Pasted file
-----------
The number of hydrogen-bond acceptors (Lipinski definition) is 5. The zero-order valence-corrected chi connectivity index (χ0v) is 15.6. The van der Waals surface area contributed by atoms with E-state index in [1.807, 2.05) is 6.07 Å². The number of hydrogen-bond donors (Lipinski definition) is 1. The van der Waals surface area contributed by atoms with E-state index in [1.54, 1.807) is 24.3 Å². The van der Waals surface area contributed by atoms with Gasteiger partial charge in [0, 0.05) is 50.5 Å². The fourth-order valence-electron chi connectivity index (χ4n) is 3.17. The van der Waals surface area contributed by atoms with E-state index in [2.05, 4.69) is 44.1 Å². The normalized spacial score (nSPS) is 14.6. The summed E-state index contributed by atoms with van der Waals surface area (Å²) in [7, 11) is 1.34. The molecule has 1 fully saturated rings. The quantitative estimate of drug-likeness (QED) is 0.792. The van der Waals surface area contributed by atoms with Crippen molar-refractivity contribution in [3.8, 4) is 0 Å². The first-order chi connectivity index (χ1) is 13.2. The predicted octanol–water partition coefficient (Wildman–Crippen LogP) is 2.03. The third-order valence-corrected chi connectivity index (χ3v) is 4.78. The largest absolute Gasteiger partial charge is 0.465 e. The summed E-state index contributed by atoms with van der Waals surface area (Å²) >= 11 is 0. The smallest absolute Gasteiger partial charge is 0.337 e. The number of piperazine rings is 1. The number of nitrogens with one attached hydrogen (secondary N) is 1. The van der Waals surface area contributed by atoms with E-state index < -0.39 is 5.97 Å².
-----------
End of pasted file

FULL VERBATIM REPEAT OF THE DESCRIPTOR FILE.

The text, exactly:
The number of hydrogen-bond acceptors (Lipinski definition) is 5. The zero-order valence-corrected chi connectivity index (χ0v) is 15.6. The van der Waals surface area contributed by atoms with E-state index in [1.807, 2.05) is 6.07 Å². The number of hydrogen-bond donors (Lipinski definition) is 1. The van der Waals surface area contributed by atoms with E-state index in [1.54, 1.807) is 24.3 Å². The van der Waals surface area contributed by atoms with Gasteiger partial charge in [0, 0.05) is 50.5 Å². The fourth-order valence-electron chi connectivity index (χ4n) is 3.17. The van der Waals surface area contributed by atoms with E-state index in [2.05, 4.69) is 44.1 Å². The normalized spacial score (nSPS) is 14.6. The summed E-state index contributed by atoms with van der Waals surface area (Å²) in [7, 11) is 1.34. The molecule has 1 fully saturated rings. The quantitative estimate of drug-likeness (QED) is 0.792. The van der Waals surface area contributed by atoms with Crippen molar-refractivity contribution in [3.8, 4) is 0 Å². The first-order chi connectivity index (χ1) is 13.2. The predicted octanol–water partition coefficient (Wildman–Crippen LogP) is 2.03. The third-order valence-corrected chi connectivity index (χ3v) is 4.78. The largest absolute Gasteiger partial charge is 0.465 e. The summed E-state index contributed by atoms with van der Waals surface area (Å²) >= 11 is 0. The smallest absolute Gasteiger partial charge is 0.337 e. The number of piperazine rings is 1. The number of nitrogens with one attached hydrogen (secondary N) is 1. The van der Waals surface area contributed by atoms with E-state index < -0.39 is 5.97 Å².